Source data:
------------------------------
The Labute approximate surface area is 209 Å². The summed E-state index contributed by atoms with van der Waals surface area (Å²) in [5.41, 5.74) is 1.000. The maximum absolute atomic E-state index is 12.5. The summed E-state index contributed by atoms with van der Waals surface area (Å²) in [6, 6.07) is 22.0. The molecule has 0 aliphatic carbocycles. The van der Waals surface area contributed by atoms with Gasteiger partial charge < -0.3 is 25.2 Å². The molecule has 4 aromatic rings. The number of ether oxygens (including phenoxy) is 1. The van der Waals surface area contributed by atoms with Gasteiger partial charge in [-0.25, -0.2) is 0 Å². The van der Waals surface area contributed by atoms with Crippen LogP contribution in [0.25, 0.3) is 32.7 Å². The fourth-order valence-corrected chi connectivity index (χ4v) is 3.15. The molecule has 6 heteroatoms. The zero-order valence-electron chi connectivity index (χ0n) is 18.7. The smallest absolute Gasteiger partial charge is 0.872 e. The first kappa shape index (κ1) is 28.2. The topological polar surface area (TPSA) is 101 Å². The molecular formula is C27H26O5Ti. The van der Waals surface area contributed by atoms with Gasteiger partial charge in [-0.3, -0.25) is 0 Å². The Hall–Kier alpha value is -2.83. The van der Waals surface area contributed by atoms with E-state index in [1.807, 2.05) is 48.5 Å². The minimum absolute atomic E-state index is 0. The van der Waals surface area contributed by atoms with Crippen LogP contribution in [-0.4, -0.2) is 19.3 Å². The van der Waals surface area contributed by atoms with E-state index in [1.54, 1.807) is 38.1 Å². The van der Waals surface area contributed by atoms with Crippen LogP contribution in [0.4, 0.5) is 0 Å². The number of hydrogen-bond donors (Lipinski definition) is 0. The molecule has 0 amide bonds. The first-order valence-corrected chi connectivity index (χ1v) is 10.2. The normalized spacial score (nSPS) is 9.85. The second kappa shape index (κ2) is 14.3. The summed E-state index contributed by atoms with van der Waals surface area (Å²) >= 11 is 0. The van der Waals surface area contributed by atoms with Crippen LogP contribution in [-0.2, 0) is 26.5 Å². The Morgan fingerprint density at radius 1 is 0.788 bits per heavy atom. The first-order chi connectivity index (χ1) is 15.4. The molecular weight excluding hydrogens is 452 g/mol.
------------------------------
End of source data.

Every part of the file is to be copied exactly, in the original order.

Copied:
The Labute approximate surface area is 209 Å². The summed E-state index contributed by atoms with van der Waals surface area (Å²) in [5.41, 5.74) is 1.000. The maximum absolute atomic E-state index is 12.5. The summed E-state index contributed by atoms with van der Waals surface area (Å²) in [6, 6.07) is 22.0. The molecule has 0 aliphatic carbocycles. The van der Waals surface area contributed by atoms with Gasteiger partial charge < -0.3 is 25.2 Å². The molecule has 4 aromatic rings. The number of ether oxygens (including phenoxy) is 1. The van der Waals surface area contributed by atoms with Gasteiger partial charge in [-0.25, -0.2) is 0 Å². The van der Waals surface area contributed by atoms with Crippen LogP contribution in [0.25, 0.3) is 32.7 Å². The fourth-order valence-corrected chi connectivity index (χ4v) is 3.15. The molecule has 6 heteroatoms. The zero-order valence-electron chi connectivity index (χ0n) is 18.7. The smallest absolute Gasteiger partial charge is 0.872 e. The first kappa shape index (κ1) is 28.2. The topological polar surface area (TPSA) is 101 Å². The molecular formula is C27H26O5Ti. The van der Waals surface area contributed by atoms with Gasteiger partial charge in [-0.3, -0.25) is 0 Å². The Hall–Kier alpha value is -2.83. The van der Waals surface area contributed by atoms with E-state index in [1.807, 2.05) is 48.5 Å². The minimum absolute atomic E-state index is 0. The van der Waals surface area contributed by atoms with Crippen LogP contribution in [-0.4, -0.2) is 19.3 Å². The van der Waals surface area contributed by atoms with E-state index in [1.54, 1.807) is 38.1 Å². The van der Waals surface area contributed by atoms with Crippen LogP contribution in [0.4, 0.5) is 0 Å². The number of hydrogen-bond donors (Lipinski definition) is 0. The molecule has 0 amide bonds. The first-order valence-corrected chi connectivity index (χ1v) is 10.2. The normalized spacial score (nSPS) is 9.85. The second kappa shape index (κ2) is 14.3. The summed E-state index contributed by atoms with van der Waals surface area (Å²) >= 11 is 0. The van der Waals surface area contributed by atoms with Crippen LogP contribution in [-0.2, 0) is 26.5 Å². The Morgan fingerprint density at radius 1 is 0.788 bits per heavy atom. The first-order chi connectivity index (χ1) is 15.4. The molecular weight excluding hydrogens is 452 g/mol.